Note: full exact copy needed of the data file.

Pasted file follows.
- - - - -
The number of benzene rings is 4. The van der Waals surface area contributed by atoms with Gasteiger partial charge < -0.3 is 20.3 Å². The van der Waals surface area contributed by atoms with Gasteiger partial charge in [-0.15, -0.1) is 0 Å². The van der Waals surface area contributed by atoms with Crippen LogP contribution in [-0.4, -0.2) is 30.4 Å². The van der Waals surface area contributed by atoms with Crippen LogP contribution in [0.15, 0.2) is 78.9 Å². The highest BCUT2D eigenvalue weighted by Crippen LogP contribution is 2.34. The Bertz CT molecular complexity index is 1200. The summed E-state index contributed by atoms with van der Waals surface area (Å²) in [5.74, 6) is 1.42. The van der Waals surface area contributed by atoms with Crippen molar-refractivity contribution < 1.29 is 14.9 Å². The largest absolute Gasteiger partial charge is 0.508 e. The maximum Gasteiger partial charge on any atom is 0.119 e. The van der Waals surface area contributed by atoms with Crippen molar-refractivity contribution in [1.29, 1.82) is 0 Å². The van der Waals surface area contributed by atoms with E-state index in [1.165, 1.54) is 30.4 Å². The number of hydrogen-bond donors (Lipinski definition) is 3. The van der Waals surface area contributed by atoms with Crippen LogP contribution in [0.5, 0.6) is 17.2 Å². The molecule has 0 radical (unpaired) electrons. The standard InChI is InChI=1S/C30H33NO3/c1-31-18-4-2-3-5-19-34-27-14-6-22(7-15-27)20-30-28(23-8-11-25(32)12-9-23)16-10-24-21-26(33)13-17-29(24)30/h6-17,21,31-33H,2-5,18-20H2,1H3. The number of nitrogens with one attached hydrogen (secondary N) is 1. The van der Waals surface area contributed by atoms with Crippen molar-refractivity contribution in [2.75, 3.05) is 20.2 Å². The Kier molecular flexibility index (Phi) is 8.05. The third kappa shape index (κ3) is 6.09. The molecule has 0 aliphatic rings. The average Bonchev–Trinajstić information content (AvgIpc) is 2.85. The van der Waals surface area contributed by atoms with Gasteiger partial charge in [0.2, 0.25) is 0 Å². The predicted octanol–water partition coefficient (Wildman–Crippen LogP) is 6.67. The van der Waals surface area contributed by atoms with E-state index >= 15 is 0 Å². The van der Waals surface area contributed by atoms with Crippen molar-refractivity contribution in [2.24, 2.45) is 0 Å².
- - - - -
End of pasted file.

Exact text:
The number of benzene rings is 4. The van der Waals surface area contributed by atoms with Gasteiger partial charge < -0.3 is 20.3 Å². The van der Waals surface area contributed by atoms with Gasteiger partial charge in [-0.15, -0.1) is 0 Å². The van der Waals surface area contributed by atoms with Crippen LogP contribution in [-0.4, -0.2) is 30.4 Å². The van der Waals surface area contributed by atoms with Crippen LogP contribution in [0.15, 0.2) is 78.9 Å². The highest BCUT2D eigenvalue weighted by Crippen LogP contribution is 2.34. The Bertz CT molecular complexity index is 1200. The summed E-state index contributed by atoms with van der Waals surface area (Å²) in [5.74, 6) is 1.42. The van der Waals surface area contributed by atoms with Crippen molar-refractivity contribution < 1.29 is 14.9 Å². The largest absolute Gasteiger partial charge is 0.508 e. The maximum Gasteiger partial charge on any atom is 0.119 e. The van der Waals surface area contributed by atoms with Crippen molar-refractivity contribution in [1.29, 1.82) is 0 Å². The van der Waals surface area contributed by atoms with E-state index in [1.165, 1.54) is 30.4 Å². The number of hydrogen-bond donors (Lipinski definition) is 3. The van der Waals surface area contributed by atoms with Crippen LogP contribution in [0.5, 0.6) is 17.2 Å². The molecule has 0 radical (unpaired) electrons. The standard InChI is InChI=1S/C30H33NO3/c1-31-18-4-2-3-5-19-34-27-14-6-22(7-15-27)20-30-28(23-8-11-25(32)12-9-23)16-10-24-21-26(33)13-17-29(24)30/h6-17,21,31-33H,2-5,18-20H2,1H3. The number of nitrogens with one attached hydrogen (secondary N) is 1. The van der Waals surface area contributed by atoms with Crippen molar-refractivity contribution in [2.75, 3.05) is 20.2 Å². The Kier molecular flexibility index (Phi) is 8.05. The third kappa shape index (κ3) is 6.09. The molecule has 0 aliphatic rings. The average Bonchev–Trinajstić information content (AvgIpc) is 2.85. The van der Waals surface area contributed by atoms with Gasteiger partial charge in [0.2, 0.25) is 0 Å². The predicted octanol–water partition coefficient (Wildman–Crippen LogP) is 6.67. The van der Waals surface area contributed by atoms with E-state index >= 15 is 0 Å². The van der Waals surface area contributed by atoms with Crippen molar-refractivity contribution in [2.24, 2.45) is 0 Å².